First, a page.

If Carl Pavano hadn’t already pitched for the Yankees, would you consider him as an starting pitching option?
With Hiroki Kuroda and Jake Westbrook re-signing with the Dodgers and Cardinals, respectively, Pavano is the best pitcher on the free agent market not named Cliff Lee. Usually a guy like that would be the first backup plan should the Yankees fail to sign Lee, but given their history there’s zero chance of Pavano returning to New York. They’d sooner start Sidney Ponson every five days. But let’s forget all that for a second and break him down as a pitcher.
Pavano, 35 in January, has developed into a bonafide workhorse over the last two seasons, ironic given his tenure in New York. He threw 221 innings in 2010 (seven (!!!) complete games) and 199.1 the year before, good for the 19th most innings in all of baseball over the last two seasons. A sinker-slider-changeup mix results in a ton of groundballs (47.5% over the last two years) and he doesn’t hurt himself with walks at all (just 73 unintentional walks during that time, or 1.56 BB/9). Lots of innings, lots of groundballs, and few walks are a slam dunk recipe for success, but there are legitimate reasons to be concerned about Pavano going forward.
For one, he doesn’t strike anyone out, just 4.76 K/9 in 2010 and 6.64 (second best mark of his career) the year before. Pavano’s swing-and-miss rate is just 8.02% over the last two years, below the 8.5% league average. His fastball velocity is trending downward, and despite the impressive ground ball rate, Pavano can still be prone to giving up the long ball (1.07 HR/9 since 2009). That’s with just about a quarter of his innings coming at spacious Target Field as well, a park that suppressed homers to just 64.1% of the league average in its inaugural season. When he’s made mistakes, he’s made them up in the zone, a bad sign.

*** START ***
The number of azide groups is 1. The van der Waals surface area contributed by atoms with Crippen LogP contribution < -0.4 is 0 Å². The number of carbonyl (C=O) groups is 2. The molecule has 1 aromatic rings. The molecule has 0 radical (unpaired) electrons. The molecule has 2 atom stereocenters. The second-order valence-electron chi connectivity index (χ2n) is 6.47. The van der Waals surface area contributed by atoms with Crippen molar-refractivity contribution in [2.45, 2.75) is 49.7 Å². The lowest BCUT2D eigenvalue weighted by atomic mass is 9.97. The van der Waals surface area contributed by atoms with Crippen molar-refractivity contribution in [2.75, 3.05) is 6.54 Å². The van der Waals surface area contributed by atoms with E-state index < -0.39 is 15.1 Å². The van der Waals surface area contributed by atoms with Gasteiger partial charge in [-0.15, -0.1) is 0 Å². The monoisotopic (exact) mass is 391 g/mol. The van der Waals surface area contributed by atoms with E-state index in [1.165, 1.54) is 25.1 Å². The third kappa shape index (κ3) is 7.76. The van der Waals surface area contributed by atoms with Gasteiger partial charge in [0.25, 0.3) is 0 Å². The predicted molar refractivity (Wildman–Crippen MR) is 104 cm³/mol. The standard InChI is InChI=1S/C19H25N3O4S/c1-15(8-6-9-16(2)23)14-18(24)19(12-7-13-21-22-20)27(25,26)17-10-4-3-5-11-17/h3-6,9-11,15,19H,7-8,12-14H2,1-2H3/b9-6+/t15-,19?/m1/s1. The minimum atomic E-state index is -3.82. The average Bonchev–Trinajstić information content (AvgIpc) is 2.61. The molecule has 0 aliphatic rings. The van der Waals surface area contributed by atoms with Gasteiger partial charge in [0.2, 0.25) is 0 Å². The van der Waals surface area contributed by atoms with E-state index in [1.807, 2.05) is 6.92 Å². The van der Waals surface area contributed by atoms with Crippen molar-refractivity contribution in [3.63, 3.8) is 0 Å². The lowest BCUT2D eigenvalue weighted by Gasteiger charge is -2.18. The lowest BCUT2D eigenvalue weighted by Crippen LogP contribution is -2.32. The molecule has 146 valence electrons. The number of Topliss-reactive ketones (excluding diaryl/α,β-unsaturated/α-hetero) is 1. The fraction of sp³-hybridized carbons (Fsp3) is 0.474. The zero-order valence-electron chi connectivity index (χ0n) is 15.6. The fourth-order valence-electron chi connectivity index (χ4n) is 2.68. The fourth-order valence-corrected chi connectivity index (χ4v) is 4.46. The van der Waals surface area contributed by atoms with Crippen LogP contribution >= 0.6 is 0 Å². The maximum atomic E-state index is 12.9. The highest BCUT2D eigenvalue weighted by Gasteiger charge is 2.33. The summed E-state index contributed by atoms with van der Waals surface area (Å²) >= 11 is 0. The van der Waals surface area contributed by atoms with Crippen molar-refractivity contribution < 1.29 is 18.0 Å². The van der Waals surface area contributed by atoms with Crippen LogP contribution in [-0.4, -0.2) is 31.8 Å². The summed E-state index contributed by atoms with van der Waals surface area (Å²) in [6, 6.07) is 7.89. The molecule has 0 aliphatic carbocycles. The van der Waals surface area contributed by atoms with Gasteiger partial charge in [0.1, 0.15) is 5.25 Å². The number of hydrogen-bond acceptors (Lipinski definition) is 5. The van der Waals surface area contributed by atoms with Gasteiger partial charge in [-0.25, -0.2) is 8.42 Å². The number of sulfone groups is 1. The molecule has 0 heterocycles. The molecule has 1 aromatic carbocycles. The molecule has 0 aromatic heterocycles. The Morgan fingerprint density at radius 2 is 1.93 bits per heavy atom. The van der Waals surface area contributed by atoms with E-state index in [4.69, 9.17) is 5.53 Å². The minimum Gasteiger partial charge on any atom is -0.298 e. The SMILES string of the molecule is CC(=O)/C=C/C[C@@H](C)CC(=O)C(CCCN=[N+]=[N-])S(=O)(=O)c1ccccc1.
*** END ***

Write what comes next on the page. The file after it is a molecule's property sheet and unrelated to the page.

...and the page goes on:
Given the contracts already handed to Kuroda, Westbrook, Ted Lilly, and Jon Garland, it’s safe to say that Pavano’s looking at no fewer than two years (likely three) guaranteed at $10M per season. For a guy that struggles to miss bats and needs a strong defense behind him to survive, that price just doesn’t make sense for the Yankees. They’ve built their pitching staffs around strikeout pitchers the last few years, taking what was once a below average team defense out of the equation as much as possible. It’s a sound strategy regardless of what the team’s defense looks like, really, but Pavano doesn’t fit that mold at all. He’d probably be able to step into their rotation and be a back-end innings guy in New York, which absolutely has value, but they need something better that right now.
Even assuming 2005 through 2008 never happened, I’d still be against a Carl Pavano signing unless the Yankees whiffed on Plans A, B, and C. He’d be a last resort kind of guy for me. If he’s not missing bats and is giving up a decent amount of homers now, what will he be doing in two or three years?